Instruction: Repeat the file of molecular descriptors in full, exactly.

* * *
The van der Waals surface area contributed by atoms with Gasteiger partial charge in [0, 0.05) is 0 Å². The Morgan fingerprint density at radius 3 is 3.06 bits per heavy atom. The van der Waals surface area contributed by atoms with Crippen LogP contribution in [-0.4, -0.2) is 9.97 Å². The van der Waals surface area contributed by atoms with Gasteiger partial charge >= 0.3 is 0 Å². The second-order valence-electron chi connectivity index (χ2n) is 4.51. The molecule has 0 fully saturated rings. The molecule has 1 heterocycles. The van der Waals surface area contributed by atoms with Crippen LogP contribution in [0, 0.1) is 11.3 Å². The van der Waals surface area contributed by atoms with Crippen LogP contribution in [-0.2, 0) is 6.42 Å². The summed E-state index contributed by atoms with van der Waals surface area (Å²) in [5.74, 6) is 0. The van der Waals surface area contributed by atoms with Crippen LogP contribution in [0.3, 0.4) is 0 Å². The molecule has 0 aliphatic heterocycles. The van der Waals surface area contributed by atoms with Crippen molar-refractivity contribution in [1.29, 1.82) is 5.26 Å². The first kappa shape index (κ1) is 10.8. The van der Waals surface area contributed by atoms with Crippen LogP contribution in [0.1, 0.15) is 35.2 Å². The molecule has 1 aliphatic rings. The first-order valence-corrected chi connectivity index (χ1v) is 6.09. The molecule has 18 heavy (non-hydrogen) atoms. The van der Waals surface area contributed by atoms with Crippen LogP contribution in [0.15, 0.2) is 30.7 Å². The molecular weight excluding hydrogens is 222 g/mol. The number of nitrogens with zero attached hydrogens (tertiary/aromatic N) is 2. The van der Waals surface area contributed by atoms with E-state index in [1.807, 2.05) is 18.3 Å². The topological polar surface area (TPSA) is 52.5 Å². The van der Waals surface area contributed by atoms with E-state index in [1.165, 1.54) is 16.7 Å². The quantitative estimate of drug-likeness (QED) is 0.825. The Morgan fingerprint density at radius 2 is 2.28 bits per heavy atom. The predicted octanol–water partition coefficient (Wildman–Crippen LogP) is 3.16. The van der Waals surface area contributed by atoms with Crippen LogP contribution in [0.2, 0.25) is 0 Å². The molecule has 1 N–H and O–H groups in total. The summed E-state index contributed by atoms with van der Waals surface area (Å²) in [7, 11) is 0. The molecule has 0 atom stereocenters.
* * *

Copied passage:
The van der Waals surface area contributed by atoms with Gasteiger partial charge in [0, 0.05) is 0 Å². The Morgan fingerprint density at radius 3 is 3.06 bits per heavy atom. The van der Waals surface area contributed by atoms with Crippen LogP contribution in [-0.4, -0.2) is 9.97 Å². The van der Waals surface area contributed by atoms with Gasteiger partial charge >= 0.3 is 0 Å². The second-order valence-electron chi connectivity index (χ2n) is 4.51. The molecule has 0 fully saturated rings. The molecule has 1 heterocycles. The van der Waals surface area contributed by atoms with Crippen LogP contribution in [0, 0.1) is 11.3 Å². The van der Waals surface area contributed by atoms with Crippen LogP contribution in [-0.2, 0) is 6.42 Å². The summed E-state index contributed by atoms with van der Waals surface area (Å²) in [5.74, 6) is 0. The van der Waals surface area contributed by atoms with Crippen LogP contribution in [0.3, 0.4) is 0 Å². The molecule has 0 aliphatic heterocycles. The van der Waals surface area contributed by atoms with Crippen molar-refractivity contribution in [1.29, 1.82) is 5.26 Å². The first kappa shape index (κ1) is 10.8. The van der Waals surface area contributed by atoms with Crippen LogP contribution in [0.1, 0.15) is 35.2 Å². The molecule has 1 aliphatic rings. The first-order valence-corrected chi connectivity index (χ1v) is 6.09. The molecule has 18 heavy (non-hydrogen) atoms. The van der Waals surface area contributed by atoms with Crippen LogP contribution in [0.15, 0.2) is 30.7 Å². The molecular weight excluding hydrogens is 222 g/mol. The number of nitrogens with zero attached hydrogens (tertiary/aromatic N) is 2. The van der Waals surface area contributed by atoms with E-state index in [1.807, 2.05) is 18.3 Å². The topological polar surface area (TPSA) is 52.5 Å². The van der Waals surface area contributed by atoms with E-state index in [1.165, 1.54) is 16.7 Å². The quantitative estimate of drug-likeness (QED) is 0.825. The Morgan fingerprint density at radius 2 is 2.28 bits per heavy atom. The predicted octanol–water partition coefficient (Wildman–Crippen LogP) is 3.16. The van der Waals surface area contributed by atoms with Crippen LogP contribution in [0.2, 0.25) is 0 Å². The molecule has 1 N–H and O–H groups in total. The summed E-state index contributed by atoms with van der Waals surface area (Å²) in [7, 11) is 0. The molecule has 0 atom stereocenters.